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Why I Fired My Broker

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  • Why I Fired My Broker

    FOR MOST OF our adult lives, my wife and I have behaved in the way responsible cogs of capitalism are supposed to behave—we invested in a carefully calibrated mix of equities and bonds; we bought and held; we didn’t overextend on real estate; we put the maximum in our 401(k) accounts; we gave to charity; and we saved, but we also spent: mainly on gasoline, food, and magazines. In retrospect, we didn’t have the proper appreciation for risk, but who did? We were children of the bull market. Even at its top, my investment portfolio was never anything to write home about. Its saving grace was that it was mine. And I imagined that when we did cash out, at 60 or 65, I would pass my time buying my wife semisubstantial pieces of jewelry and going bass fishing like the men in Flomax commercials.

    Well, goodbye to all that. I took a random walk down Wall Street and got hit by a bus.

    How am I sure it’s goodbye? The signs are rampant, but one has become stuck in my mind: a video of Richard Bernstein, the chief investment strategist for Merrill Lynch (sorry, I mean the Merrill Lynch division of Bank of America, which, by the time you read this, may be the Bank of America division of the United States Government), advising Merrill clients such as myself that one of the best financial strategies to adopt now would be to extend my “investment time horizon.”

    “If one were to trade the S&P 500 for one day, the probability of losing money is about 46 percent,” Bernstein states. “However, as one extends that time horizon from one day to one month to one quarter to one year to 10 years, the probability of losing money decreases as the time horizon lengthens.”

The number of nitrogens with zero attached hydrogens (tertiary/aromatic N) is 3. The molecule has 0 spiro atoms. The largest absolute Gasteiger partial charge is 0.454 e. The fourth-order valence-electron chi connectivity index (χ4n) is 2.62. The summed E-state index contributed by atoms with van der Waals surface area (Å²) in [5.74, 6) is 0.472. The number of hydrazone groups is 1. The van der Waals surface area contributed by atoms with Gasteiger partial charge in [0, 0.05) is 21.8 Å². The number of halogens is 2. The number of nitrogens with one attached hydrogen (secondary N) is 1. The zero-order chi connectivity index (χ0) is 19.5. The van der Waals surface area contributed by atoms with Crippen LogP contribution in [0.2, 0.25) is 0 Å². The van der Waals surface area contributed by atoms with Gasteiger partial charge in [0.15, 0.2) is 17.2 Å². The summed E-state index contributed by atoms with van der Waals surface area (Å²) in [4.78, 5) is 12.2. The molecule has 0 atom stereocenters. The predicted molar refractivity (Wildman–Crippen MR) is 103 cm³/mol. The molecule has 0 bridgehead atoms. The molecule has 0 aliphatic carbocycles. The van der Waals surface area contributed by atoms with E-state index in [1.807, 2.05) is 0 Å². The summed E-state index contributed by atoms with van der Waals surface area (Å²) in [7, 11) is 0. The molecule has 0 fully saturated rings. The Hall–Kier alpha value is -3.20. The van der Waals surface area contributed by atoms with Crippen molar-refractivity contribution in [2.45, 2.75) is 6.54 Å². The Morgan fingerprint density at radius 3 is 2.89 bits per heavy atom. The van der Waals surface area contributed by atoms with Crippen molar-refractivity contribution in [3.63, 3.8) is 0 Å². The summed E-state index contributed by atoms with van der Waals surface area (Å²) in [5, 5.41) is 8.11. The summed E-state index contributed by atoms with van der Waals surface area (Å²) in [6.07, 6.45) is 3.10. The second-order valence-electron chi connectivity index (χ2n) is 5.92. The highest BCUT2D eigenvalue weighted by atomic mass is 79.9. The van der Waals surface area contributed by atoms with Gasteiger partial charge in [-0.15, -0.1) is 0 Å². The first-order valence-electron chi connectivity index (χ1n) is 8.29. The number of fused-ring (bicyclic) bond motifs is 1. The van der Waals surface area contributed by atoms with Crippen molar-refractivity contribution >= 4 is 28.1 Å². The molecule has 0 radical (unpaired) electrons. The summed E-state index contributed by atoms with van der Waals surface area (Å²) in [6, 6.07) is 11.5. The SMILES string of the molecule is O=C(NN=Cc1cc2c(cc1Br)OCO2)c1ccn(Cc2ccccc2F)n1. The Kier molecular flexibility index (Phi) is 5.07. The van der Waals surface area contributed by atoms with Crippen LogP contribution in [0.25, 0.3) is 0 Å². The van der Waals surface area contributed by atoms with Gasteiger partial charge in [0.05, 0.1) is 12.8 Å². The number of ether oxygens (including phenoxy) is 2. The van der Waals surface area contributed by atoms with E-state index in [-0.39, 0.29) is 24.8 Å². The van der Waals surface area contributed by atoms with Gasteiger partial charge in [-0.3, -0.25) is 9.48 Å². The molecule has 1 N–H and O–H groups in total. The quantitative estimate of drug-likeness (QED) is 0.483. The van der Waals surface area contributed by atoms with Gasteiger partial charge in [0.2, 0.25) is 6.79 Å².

To which I would add this observation from Keynes: “In the long run, we are all dead.”

    This is what I heard Bernstein say: give up. You’re not going to make money on your investments in the next 10 years, or 15, or 20, so you should stop worrying about your portfolio and go to the movies like everyone else.

    I called Bernstein and asked him if he was, in fact, advocating a form of Stoicism. He said I was misinterpreting his views. “This is not some sort of psychological compensation device. What I’m saying is that in looking for investment ideas, we should be looking over a five-, six-, seven-year time period. You have to give an investment strategy time to reach gestation.”

    But my investment strategy gestated for 15 years. And then it died.

    As I write this, the markets are back down to 1997 levels. In Japan, they’ve sunk to 1983 levels. I pointed out to Bernstein that 1983 was 26 years ago. The investor who bought Japanese equities in 1983 and held on to them has stayed absolutely flat. “That’s not correct,” Bernstein said. “That doesn’t take into account dividend payments.”



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  • #2
    That is a really good article. Quite sobering.
    Squadly dinky do!